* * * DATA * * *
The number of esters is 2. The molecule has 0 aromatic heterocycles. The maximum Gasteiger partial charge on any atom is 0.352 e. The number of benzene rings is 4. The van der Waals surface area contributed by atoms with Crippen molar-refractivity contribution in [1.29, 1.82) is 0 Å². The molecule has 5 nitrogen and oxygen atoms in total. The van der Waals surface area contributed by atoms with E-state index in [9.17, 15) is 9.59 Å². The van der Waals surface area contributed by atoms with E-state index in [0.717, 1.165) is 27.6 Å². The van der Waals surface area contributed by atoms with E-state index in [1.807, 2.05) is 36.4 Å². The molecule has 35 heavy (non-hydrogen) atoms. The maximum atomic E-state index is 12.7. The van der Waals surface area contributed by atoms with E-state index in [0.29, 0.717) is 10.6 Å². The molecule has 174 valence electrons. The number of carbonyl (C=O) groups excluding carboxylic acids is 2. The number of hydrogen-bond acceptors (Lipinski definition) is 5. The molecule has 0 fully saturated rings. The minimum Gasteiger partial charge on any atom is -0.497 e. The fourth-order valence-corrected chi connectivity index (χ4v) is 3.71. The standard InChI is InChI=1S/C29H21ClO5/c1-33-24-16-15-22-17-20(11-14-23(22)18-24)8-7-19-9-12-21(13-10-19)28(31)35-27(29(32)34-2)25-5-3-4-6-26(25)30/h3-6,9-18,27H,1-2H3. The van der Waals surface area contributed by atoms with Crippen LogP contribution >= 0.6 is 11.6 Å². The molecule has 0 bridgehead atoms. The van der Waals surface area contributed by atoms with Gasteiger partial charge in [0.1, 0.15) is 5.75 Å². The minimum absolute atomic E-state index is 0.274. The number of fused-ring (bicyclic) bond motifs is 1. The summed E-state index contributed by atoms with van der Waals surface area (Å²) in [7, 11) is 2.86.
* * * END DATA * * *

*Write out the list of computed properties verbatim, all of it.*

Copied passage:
The number of esters is 2. The molecule has 0 aromatic heterocycles. The maximum Gasteiger partial charge on any atom is 0.352 e. The number of benzene rings is 4. The van der Waals surface area contributed by atoms with Crippen molar-refractivity contribution in [1.29, 1.82) is 0 Å². The molecule has 5 nitrogen and oxygen atoms in total. The van der Waals surface area contributed by atoms with E-state index in [9.17, 15) is 9.59 Å². The van der Waals surface area contributed by atoms with E-state index in [0.717, 1.165) is 27.6 Å². The van der Waals surface area contributed by atoms with E-state index in [1.807, 2.05) is 36.4 Å². The molecule has 35 heavy (non-hydrogen) atoms. The maximum atomic E-state index is 12.7. The van der Waals surface area contributed by atoms with E-state index in [0.29, 0.717) is 10.6 Å². The molecule has 174 valence electrons. The number of carbonyl (C=O) groups excluding carboxylic acids is 2. The number of hydrogen-bond acceptors (Lipinski definition) is 5. The molecule has 0 fully saturated rings. The minimum Gasteiger partial charge on any atom is -0.497 e. The fourth-order valence-corrected chi connectivity index (χ4v) is 3.71. The standard InChI is InChI=1S/C29H21ClO5/c1-33-24-16-15-22-17-20(11-14-23(22)18-24)8-7-19-9-12-21(13-10-19)28(31)35-27(29(32)34-2)25-5-3-4-6-26(25)30/h3-6,9-18,27H,1-2H3. The van der Waals surface area contributed by atoms with Crippen LogP contribution >= 0.6 is 11.6 Å². The molecule has 0 bridgehead atoms. The van der Waals surface area contributed by atoms with Gasteiger partial charge in [0.1, 0.15) is 5.75 Å². The minimum absolute atomic E-state index is 0.274. The number of fused-ring (bicyclic) bond motifs is 1. The summed E-state index contributed by atoms with van der Waals surface area (Å²) in [7, 11) is 2.86.